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This presentation includes the History of Total Quality Management: the important people in TQM.
HISTORY OF QUALITY Submitted by: Anna Isabela Martinez Michelle Mendoza Peter Allen Sy Submitted to: Mr. Fermin Chavez INDUSTRIAL REVOLUTION US Manufacturing based their performance from the Europeans. The concept of a master and apprentice started here. Quality Inspections are made to ensure that the master will not lose any customer due to any defects. The apprentice tries very hard to please their masters with the hopes of building a name for themselves in the future. FACTORY SYSTEM The factory system began the division of tasks. This transformed the small shops to factories which in return made the owners supervisors. It had a negative effect on workers. the factory system, since tasks are divided, defects are easily traced and reworked if possible. In SCIENTIFIC MANAGEMENT Frederick Taylor – Father of Scientific Management He aimed to increase productivity without increasing the number of skilled craftsmen. Idea of “assembly line production” Additional Quality control was placed in the system. HISTORY OF JAPAN’S QUALITY MOVEMENT The quality movement in Japan began in 1946 with the U.S. Occupation Force's mission to revive and restructure Japan's communications equipment industry. General Douglas MacArthur commissioned Homer Sarasohn torepaire and install equipment, making materials and parts available, restarting factories, establishing the equipment test laboratory , and setting rigid quality standards for products. Sarasohn recommended W. Edwards Deming to provide a seminar in Japan on statistical quality control (SQC). HISTORY OF JAPAN’S QUALITY MOVEMENT Deming's 1950 lecture notes provided the basis for a 30-day seminar sponsored by the Union of Japanese Scientists and Engineers (JUSE) and provided the criteria for Japan's famed Deming Prize. The first Deming Prize was given to Koji Kobayashi in 1952. Within a decade, JUSE had trained nearly 20,000 engineers in SQC methods. In 1960, Deming was recognized for his contribution to Japan's reindustrialization when the Prime Minister awarded him the Second Order of the Sacred Treasure. CONTRIBUTION OF JURAN In 1954, Dr. Joseph M. Juran of the United States raised the level of quality management from the factory to the total organization. He stressed the importance of systems thinking that begins with product designs, prototype testing, proper equipment operations, and accurate process feedback. Juran's seminar also became a part of JUSE's educational programs. Juran provided the move from SQC to TQC in Japan This included company-wide activities and education in quality control (QC), QC circles and audits, and promotion of quality management principles. JUSE Japanese Union of Scientists and Engineers This union brought together leaders and experts from all of Japan’s major industries so that they could share best practices. . Its main directive was to revitalize Japan’s economy and eliminating waste by improving quality. The most influential figures in the history of JUSE have been its founder Ichiro Ishikawa and his son Kaoru Ishikawa.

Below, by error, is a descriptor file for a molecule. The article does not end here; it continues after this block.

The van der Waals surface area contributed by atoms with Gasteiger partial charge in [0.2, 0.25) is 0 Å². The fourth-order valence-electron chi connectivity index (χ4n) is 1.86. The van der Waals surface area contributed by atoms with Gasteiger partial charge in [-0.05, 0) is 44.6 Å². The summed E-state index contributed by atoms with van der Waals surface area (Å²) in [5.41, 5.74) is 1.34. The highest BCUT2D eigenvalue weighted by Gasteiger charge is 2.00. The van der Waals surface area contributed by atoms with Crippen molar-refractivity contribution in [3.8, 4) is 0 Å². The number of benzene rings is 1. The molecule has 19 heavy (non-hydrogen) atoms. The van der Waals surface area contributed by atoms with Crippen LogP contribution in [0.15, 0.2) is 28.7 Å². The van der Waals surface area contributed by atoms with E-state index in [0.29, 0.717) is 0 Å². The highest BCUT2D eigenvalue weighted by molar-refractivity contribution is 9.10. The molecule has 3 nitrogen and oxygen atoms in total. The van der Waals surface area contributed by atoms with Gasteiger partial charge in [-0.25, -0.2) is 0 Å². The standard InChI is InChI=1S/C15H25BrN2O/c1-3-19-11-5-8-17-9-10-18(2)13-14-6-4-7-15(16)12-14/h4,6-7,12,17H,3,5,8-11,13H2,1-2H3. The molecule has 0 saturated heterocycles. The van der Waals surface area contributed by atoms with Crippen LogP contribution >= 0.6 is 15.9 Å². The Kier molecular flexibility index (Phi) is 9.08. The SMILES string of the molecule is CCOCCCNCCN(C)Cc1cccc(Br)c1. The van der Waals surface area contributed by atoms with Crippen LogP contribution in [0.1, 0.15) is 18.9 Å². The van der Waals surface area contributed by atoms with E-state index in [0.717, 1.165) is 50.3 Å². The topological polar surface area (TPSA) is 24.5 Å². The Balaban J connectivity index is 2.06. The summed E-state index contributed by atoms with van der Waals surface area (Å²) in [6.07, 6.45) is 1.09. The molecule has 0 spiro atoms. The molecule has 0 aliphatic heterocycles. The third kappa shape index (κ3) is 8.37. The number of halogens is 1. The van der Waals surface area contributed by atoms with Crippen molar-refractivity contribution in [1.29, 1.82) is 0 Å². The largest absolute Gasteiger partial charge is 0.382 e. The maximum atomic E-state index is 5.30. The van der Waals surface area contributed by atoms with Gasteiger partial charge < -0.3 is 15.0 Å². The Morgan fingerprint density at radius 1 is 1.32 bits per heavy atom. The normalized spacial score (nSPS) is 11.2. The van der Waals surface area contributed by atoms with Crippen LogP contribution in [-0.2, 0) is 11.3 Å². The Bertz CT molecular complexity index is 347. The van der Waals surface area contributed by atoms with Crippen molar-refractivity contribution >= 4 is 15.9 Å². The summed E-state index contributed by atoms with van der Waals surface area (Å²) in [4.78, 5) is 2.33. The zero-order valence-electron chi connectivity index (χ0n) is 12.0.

"History of Total Quality Management (TQM)"